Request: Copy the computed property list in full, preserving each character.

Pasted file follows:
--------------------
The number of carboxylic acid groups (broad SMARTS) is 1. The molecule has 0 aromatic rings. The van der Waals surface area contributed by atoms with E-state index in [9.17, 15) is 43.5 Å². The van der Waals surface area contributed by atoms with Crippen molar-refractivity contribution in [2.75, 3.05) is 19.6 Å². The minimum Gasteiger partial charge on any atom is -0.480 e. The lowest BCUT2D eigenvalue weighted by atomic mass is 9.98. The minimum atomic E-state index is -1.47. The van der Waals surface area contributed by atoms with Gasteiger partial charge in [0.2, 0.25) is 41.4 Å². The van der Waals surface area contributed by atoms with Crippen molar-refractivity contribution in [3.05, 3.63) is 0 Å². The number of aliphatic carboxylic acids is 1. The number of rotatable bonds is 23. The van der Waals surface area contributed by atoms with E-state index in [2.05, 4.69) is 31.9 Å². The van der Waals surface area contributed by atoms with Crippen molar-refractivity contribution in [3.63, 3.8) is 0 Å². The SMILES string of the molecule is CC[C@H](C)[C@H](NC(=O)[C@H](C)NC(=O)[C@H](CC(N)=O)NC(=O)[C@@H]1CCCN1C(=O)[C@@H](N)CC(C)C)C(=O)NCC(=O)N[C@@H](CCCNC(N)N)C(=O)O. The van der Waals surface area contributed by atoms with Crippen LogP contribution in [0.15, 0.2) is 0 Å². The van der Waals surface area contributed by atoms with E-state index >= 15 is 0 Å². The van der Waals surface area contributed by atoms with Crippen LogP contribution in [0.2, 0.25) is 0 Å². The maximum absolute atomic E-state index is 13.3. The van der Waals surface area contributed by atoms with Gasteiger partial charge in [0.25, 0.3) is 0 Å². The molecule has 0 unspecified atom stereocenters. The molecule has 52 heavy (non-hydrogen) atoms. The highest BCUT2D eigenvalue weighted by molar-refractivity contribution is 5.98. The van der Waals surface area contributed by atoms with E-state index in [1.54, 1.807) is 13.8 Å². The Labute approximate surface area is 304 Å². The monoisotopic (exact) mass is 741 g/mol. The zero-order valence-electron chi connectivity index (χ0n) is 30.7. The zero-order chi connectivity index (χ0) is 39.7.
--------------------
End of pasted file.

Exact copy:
The number of carboxylic acid groups (broad SMARTS) is 1. The molecule has 0 aromatic rings. The van der Waals surface area contributed by atoms with E-state index in [9.17, 15) is 43.5 Å². The van der Waals surface area contributed by atoms with Crippen molar-refractivity contribution in [2.75, 3.05) is 19.6 Å². The minimum Gasteiger partial charge on any atom is -0.480 e. The lowest BCUT2D eigenvalue weighted by atomic mass is 9.98. The minimum atomic E-state index is -1.47. The van der Waals surface area contributed by atoms with Gasteiger partial charge in [0.2, 0.25) is 41.4 Å². The van der Waals surface area contributed by atoms with Crippen molar-refractivity contribution in [3.05, 3.63) is 0 Å². The number of aliphatic carboxylic acids is 1. The number of rotatable bonds is 23. The van der Waals surface area contributed by atoms with E-state index in [2.05, 4.69) is 31.9 Å². The van der Waals surface area contributed by atoms with Crippen molar-refractivity contribution in [3.63, 3.8) is 0 Å². The SMILES string of the molecule is CC[C@H](C)[C@H](NC(=O)[C@H](C)NC(=O)[C@H](CC(N)=O)NC(=O)[C@@H]1CCCN1C(=O)[C@@H](N)CC(C)C)C(=O)NCC(=O)N[C@@H](CCCNC(N)N)C(=O)O. The van der Waals surface area contributed by atoms with Crippen LogP contribution in [0.15, 0.2) is 0 Å². The van der Waals surface area contributed by atoms with E-state index >= 15 is 0 Å². The van der Waals surface area contributed by atoms with Crippen LogP contribution in [0.2, 0.25) is 0 Å². The maximum absolute atomic E-state index is 13.3. The van der Waals surface area contributed by atoms with Gasteiger partial charge in [0.25, 0.3) is 0 Å². The molecule has 0 unspecified atom stereocenters. The molecule has 52 heavy (non-hydrogen) atoms. The highest BCUT2D eigenvalue weighted by molar-refractivity contribution is 5.98. The van der Waals surface area contributed by atoms with E-state index in [1.54, 1.807) is 13.8 Å². The Labute approximate surface area is 304 Å². The monoisotopic (exact) mass is 741 g/mol. The zero-order valence-electron chi connectivity index (χ0n) is 30.7. The zero-order chi connectivity index (χ0) is 39.7.